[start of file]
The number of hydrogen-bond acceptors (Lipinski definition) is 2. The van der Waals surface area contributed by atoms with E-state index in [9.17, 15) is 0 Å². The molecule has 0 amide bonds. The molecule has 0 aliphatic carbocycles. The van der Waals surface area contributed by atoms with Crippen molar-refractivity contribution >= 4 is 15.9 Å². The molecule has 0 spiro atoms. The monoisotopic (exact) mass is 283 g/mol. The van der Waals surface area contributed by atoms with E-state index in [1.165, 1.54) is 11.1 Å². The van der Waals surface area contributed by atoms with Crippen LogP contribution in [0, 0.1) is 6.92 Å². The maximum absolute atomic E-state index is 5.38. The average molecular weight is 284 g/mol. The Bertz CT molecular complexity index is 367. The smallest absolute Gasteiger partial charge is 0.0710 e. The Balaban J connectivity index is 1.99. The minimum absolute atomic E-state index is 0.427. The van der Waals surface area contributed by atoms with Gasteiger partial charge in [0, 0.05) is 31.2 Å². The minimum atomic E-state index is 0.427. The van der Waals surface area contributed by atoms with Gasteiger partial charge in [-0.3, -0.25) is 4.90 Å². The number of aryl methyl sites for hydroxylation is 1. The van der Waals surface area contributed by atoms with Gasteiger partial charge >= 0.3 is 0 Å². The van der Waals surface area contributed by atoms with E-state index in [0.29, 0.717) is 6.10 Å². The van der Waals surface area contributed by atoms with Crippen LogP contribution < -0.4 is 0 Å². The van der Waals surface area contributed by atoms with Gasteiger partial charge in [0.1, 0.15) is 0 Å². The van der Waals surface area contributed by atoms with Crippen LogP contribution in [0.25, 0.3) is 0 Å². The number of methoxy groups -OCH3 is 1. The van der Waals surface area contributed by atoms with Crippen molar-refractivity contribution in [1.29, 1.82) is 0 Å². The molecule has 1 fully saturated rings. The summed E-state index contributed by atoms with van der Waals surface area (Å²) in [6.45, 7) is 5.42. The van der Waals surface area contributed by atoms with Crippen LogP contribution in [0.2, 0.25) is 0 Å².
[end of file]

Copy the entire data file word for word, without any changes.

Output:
The number of hydrogen-bond acceptors (Lipinski definition) is 2. The van der Waals surface area contributed by atoms with E-state index in [9.17, 15) is 0 Å². The molecule has 0 amide bonds. The molecule has 0 aliphatic carbocycles. The van der Waals surface area contributed by atoms with Crippen molar-refractivity contribution >= 4 is 15.9 Å². The molecule has 0 spiro atoms. The monoisotopic (exact) mass is 283 g/mol. The van der Waals surface area contributed by atoms with E-state index in [1.165, 1.54) is 11.1 Å². The van der Waals surface area contributed by atoms with Crippen LogP contribution in [0, 0.1) is 6.92 Å². The maximum absolute atomic E-state index is 5.38. The average molecular weight is 284 g/mol. The Bertz CT molecular complexity index is 367. The smallest absolute Gasteiger partial charge is 0.0710 e. The Balaban J connectivity index is 1.99. The minimum absolute atomic E-state index is 0.427. The van der Waals surface area contributed by atoms with Gasteiger partial charge in [0, 0.05) is 31.2 Å². The minimum atomic E-state index is 0.427. The van der Waals surface area contributed by atoms with Gasteiger partial charge in [-0.3, -0.25) is 4.90 Å². The number of aryl methyl sites for hydroxylation is 1. The van der Waals surface area contributed by atoms with Gasteiger partial charge >= 0.3 is 0 Å². The van der Waals surface area contributed by atoms with E-state index in [0.29, 0.717) is 6.10 Å². The van der Waals surface area contributed by atoms with Crippen LogP contribution < -0.4 is 0 Å². The van der Waals surface area contributed by atoms with Gasteiger partial charge in [0.1, 0.15) is 0 Å². The van der Waals surface area contributed by atoms with Crippen LogP contribution in [0.25, 0.3) is 0 Å². The number of methoxy groups -OCH3 is 1. The van der Waals surface area contributed by atoms with Crippen molar-refractivity contribution in [1.29, 1.82) is 0 Å². The molecule has 1 fully saturated rings. The summed E-state index contributed by atoms with van der Waals surface area (Å²) in [6.45, 7) is 5.42. The van der Waals surface area contributed by atoms with Crippen LogP contribution in [0.2, 0.25) is 0 Å².